Re: The Politics of Transhumanism

From: Anders Sandberg (
Date: Thu Jan 17 2002 - 15:24:14 MST

On Tue, Jan 15, 2002 at 01:35:22PM -0500, wrote:
> The issue is that many current transhumanists
> are in a generation that is now taking hold and dealing with wold issues
> away from academics. In the real world we need to consider what
> impression to make, and how! to make it. Rather than fighting the
> mainstream and critizing the currents, take action and participate in
> how it is formed.

Exactly! It is important to remember that we will never get anywhere if we
sit in our secret cellar club of Initiated and think we must fight the
mainstream - while we can really get things done by *becoming* the
mainstream. The mistake many people make is to think that this is impossible
without losing their autheticity and ideals, so they get a convenient excuse
to never start changing the world (because somehow their own purity is more
valuable). But participating in shaping the new mainstream almost requires us
to know who we are and what we want - otherwise we just become drifting
cynical pragmatics with no driving force and hence no edge in the shaping of

The world is filled with opportunities for us right now. The launch window is

> > In fact, we are very careful of not mentioning the word
> >"transhumanist" in the debate.
> Let?s discuss this Anders. I agree that it is probably not a good idea
> to discuss transhumanist in a debate regarding politics, unless you are
> discussing the future of humanity, topic of human potential, social
> cultures, etc. If you are discussing the social fabric of individuals
> who make up any one ideological agenda, it might also be worthwhile to
> mention, who are part of the business world and scientific/technological
> development, it might also be a good idea to discuss the people market.

If asked, I never never deny that I consider myself a transhumanist and
usually explain what I mean by that. But I have found that the mere mention
of an "ism" tends to put people off. It sounds too much like a cult, religion
or a political ideology - and members of such groups are (at least here in
Sweden) considered embarrasing or dangerous. Saying "I believe in humans, in
their ability to be rational, free and strive towards excellence" is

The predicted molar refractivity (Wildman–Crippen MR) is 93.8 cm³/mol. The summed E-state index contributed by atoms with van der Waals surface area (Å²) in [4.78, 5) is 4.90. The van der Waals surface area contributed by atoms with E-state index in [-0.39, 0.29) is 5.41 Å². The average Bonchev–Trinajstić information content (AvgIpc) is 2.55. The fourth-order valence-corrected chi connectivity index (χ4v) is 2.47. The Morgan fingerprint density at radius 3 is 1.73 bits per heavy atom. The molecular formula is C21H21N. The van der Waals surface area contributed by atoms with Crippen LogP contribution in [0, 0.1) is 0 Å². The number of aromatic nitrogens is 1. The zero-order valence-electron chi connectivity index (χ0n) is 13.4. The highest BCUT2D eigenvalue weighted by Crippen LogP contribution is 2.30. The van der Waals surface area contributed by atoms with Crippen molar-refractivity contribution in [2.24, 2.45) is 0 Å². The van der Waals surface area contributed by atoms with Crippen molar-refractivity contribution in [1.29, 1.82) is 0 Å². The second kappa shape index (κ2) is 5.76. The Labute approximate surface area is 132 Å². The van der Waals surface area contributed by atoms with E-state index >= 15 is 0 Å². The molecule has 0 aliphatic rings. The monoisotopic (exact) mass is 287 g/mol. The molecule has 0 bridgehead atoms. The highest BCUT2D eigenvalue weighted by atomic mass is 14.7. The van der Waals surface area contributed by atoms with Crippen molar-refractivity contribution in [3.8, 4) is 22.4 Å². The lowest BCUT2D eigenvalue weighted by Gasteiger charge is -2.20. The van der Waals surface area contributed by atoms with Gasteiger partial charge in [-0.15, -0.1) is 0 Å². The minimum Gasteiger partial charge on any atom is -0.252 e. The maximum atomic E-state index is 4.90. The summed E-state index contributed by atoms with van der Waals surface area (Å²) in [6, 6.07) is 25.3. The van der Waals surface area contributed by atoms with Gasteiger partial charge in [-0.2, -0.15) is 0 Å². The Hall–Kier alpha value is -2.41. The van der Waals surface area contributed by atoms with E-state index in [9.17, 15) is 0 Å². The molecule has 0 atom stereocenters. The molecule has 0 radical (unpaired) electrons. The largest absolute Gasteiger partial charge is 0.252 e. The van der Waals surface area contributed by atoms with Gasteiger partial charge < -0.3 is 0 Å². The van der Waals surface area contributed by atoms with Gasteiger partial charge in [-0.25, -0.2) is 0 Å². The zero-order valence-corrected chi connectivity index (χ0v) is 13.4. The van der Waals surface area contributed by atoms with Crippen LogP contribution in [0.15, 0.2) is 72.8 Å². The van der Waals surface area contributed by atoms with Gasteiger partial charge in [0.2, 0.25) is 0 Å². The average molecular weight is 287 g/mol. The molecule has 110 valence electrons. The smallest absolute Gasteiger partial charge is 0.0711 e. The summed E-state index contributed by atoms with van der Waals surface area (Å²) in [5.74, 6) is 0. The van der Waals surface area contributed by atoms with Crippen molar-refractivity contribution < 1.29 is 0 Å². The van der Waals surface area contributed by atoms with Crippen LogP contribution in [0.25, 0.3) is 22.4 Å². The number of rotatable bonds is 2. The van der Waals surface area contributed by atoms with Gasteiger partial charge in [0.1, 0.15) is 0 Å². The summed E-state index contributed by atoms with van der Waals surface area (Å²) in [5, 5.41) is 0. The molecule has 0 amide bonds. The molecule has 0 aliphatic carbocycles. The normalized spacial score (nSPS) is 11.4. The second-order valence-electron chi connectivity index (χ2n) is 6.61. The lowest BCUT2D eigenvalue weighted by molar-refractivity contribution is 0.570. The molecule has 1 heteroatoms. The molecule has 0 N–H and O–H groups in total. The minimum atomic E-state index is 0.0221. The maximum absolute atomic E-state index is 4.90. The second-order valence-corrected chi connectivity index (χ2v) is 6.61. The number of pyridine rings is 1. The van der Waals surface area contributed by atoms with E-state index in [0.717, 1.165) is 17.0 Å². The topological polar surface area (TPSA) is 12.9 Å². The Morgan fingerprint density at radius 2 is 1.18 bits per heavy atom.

generally well accepted, but even claiming to be a humanist makes people

Even when debating the future of humanity it is not obvious what we can gain
from introducing the term transhumanism right now. We can certainly argue for
what we believe in (and it is extremely well received in the right groups -
there is a real thirst for visions among many politicians, businesspeople and
intellectuals), but the time might not yet be ripe to bring it all under a
banner of "transhumanism" (or any other term) if there is not yet a coherent
movement ready for primetime. As long as we have debates as the current one,
where even the definition of the fundamentals is in the air, then it would be
hard to gain anything from mixing in the "trademark" of transhumanism into
the debate without being able to back it up with strong ideological
arguments. That doesn't mean ExI, WTA and ProAct can't play an important and
open role, but they will likely do better if they present their ideas on
their own merit than if they do it as linked to transhumanism.

> I?d like to know what advantages you find in the European Liberal political
>agenda. Could you please expand on what basic principles stand out as being
>aligned with a futurist agenda, especially ones which encourages and
>protects individual advancement?

I think this is mostly a matter of misunderstanding. I consider myself
libertarian (my current reading is _The Machinery of Freedom_ by David
Friedman, but I think I'm a minarchist, not an anarcho-capitalist :-), but
since this term is generally called liberal here in Sweden, I tend to point
out the difference, which may cause extra confusion. I'm definitely not the
US kind of liberal, which here in Sweden would be a rightist social democrat
(although I do have many social democrat friends, some of which regard
themselves as transhumanists).

> It is not up to any one organization to do the work for us. Why rely on
> ExI? It?s certainly the best thing we have available for us today and
> hopefully tomorrow, but it is an organization comprised of people. The
> people make the organization work or not work.

This is true, but there is also an effect of the organization on people.
Certain styles of organization or organization cultures attract different
people, and this will in turn shape the organization and its work. In the end
it is always up to the individuals, but if organizations can be created
suitable for certain aims more high quality individuals can be stimulated to
work together.

Anders Sandberg                                      Towards Ascension!                  
GCS/M/S/O d++ -p+ c++++ !l u+ e++ m++ s+/+ n--- h+/* f+ g+ w++ t+ r+ !y

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